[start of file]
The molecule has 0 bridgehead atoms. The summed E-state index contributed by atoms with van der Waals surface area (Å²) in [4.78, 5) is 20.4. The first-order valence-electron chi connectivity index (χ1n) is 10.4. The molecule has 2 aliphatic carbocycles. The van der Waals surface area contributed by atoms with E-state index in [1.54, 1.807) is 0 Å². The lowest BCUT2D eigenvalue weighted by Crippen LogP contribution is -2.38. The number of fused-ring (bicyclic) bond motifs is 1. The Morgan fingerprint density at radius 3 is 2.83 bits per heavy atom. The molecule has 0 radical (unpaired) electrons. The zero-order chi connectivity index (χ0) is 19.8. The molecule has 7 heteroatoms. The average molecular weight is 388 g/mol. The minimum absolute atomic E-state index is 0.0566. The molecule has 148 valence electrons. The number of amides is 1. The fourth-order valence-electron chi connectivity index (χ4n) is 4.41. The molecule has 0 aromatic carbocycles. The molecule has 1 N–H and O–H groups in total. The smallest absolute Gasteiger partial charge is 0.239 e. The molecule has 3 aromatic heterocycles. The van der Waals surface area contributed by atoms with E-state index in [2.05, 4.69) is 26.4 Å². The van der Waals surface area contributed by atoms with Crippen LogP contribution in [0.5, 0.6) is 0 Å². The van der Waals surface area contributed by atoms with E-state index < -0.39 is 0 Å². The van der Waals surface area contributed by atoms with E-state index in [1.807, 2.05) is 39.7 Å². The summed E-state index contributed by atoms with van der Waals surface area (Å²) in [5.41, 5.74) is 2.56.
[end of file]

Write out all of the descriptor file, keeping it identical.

The molecule has 0 bridgehead atoms. The summed E-state index contributed by atoms with van der Waals surface area (Å²) in [4.78, 5) is 20.4. The first-order valence-electron chi connectivity index (χ1n) is 10.4. The molecule has 2 aliphatic carbocycles. The van der Waals surface area contributed by atoms with E-state index in [1.54, 1.807) is 0 Å². The lowest BCUT2D eigenvalue weighted by Crippen LogP contribution is -2.38. The number of fused-ring (bicyclic) bond motifs is 1. The Morgan fingerprint density at radius 3 is 2.83 bits per heavy atom. The molecule has 0 radical (unpaired) electrons. The zero-order chi connectivity index (χ0) is 19.8. The molecule has 7 heteroatoms. The average molecular weight is 388 g/mol. The minimum absolute atomic E-state index is 0.0566. The molecule has 148 valence electrons. The number of amides is 1. The fourth-order valence-electron chi connectivity index (χ4n) is 4.41. The molecule has 0 aromatic carbocycles. The molecule has 1 N–H and O–H groups in total. The smallest absolute Gasteiger partial charge is 0.239 e. The molecule has 3 aromatic heterocycles. The van der Waals surface area contributed by atoms with E-state index in [2.05, 4.69) is 26.4 Å². The van der Waals surface area contributed by atoms with Crippen LogP contribution in [0.5, 0.6) is 0 Å². The van der Waals surface area contributed by atoms with E-state index < -0.39 is 0 Å². The van der Waals surface area contributed by atoms with E-state index in [1.807, 2.05) is 39.7 Å². The summed E-state index contributed by atoms with van der Waals surface area (Å²) in [5.41, 5.74) is 2.56.